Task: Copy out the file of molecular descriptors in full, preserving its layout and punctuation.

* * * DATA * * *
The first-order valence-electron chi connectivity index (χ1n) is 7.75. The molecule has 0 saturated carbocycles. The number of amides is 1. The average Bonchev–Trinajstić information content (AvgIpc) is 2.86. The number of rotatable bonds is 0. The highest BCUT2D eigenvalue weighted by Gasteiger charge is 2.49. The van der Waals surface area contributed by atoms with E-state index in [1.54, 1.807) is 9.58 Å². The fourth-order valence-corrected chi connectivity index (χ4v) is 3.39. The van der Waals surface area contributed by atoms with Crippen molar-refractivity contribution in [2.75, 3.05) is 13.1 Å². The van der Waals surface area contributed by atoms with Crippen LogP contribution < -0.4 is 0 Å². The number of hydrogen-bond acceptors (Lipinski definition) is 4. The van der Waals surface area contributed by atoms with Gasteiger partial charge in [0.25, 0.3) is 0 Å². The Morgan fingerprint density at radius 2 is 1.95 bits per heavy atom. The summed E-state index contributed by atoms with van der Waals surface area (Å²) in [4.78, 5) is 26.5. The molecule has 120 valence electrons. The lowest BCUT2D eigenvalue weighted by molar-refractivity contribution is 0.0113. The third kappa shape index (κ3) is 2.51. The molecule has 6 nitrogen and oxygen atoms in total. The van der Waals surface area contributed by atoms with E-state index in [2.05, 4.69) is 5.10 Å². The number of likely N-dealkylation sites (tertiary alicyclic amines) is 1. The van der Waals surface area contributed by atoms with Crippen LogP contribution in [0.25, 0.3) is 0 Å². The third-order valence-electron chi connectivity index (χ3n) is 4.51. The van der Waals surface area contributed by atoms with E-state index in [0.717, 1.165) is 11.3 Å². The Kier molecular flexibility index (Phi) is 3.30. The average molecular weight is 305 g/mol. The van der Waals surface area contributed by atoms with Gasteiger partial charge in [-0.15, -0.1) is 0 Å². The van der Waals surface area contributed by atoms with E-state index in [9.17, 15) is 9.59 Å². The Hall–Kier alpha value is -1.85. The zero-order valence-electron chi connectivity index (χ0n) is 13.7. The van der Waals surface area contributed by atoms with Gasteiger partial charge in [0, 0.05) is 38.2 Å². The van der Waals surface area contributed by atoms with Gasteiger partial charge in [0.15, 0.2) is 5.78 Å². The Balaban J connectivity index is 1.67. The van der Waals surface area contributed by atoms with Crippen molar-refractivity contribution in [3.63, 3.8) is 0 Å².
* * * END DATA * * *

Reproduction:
The first-order valence-electron chi connectivity index (χ1n) is 7.75. The molecule has 0 saturated carbocycles. The number of amides is 1. The average Bonchev–Trinajstić information content (AvgIpc) is 2.86. The number of rotatable bonds is 0. The highest BCUT2D eigenvalue weighted by Gasteiger charge is 2.49. The van der Waals surface area contributed by atoms with E-state index in [1.54, 1.807) is 9.58 Å². The fourth-order valence-corrected chi connectivity index (χ4v) is 3.39. The van der Waals surface area contributed by atoms with Crippen molar-refractivity contribution in [2.75, 3.05) is 13.1 Å². The van der Waals surface area contributed by atoms with Crippen LogP contribution < -0.4 is 0 Å². The number of hydrogen-bond acceptors (Lipinski definition) is 4. The van der Waals surface area contributed by atoms with Gasteiger partial charge in [0.25, 0.3) is 0 Å². The Morgan fingerprint density at radius 2 is 1.95 bits per heavy atom. The summed E-state index contributed by atoms with van der Waals surface area (Å²) in [4.78, 5) is 26.5. The molecule has 120 valence electrons. The lowest BCUT2D eigenvalue weighted by molar-refractivity contribution is 0.0113. The third kappa shape index (κ3) is 2.51. The molecule has 6 nitrogen and oxygen atoms in total. The van der Waals surface area contributed by atoms with E-state index in [2.05, 4.69) is 5.10 Å². The number of likely N-dealkylation sites (tertiary alicyclic amines) is 1. The van der Waals surface area contributed by atoms with Crippen LogP contribution in [0.25, 0.3) is 0 Å². The third-order valence-electron chi connectivity index (χ3n) is 4.51. The van der Waals surface area contributed by atoms with E-state index in [0.717, 1.165) is 11.3 Å². The Kier molecular flexibility index (Phi) is 3.30. The average molecular weight is 305 g/mol. The van der Waals surface area contributed by atoms with Gasteiger partial charge in [-0.15, -0.1) is 0 Å². The van der Waals surface area contributed by atoms with E-state index in [9.17, 15) is 9.59 Å². The Hall–Kier alpha value is -1.85. The zero-order valence-electron chi connectivity index (χ0n) is 13.7. The van der Waals surface area contributed by atoms with Gasteiger partial charge in [0, 0.05) is 38.2 Å². The van der Waals surface area contributed by atoms with Gasteiger partial charge in [0.15, 0.2) is 5.78 Å². The Balaban J connectivity index is 1.67. The van der Waals surface area contributed by atoms with Crippen molar-refractivity contribution in [3.63, 3.8) is 0 Å².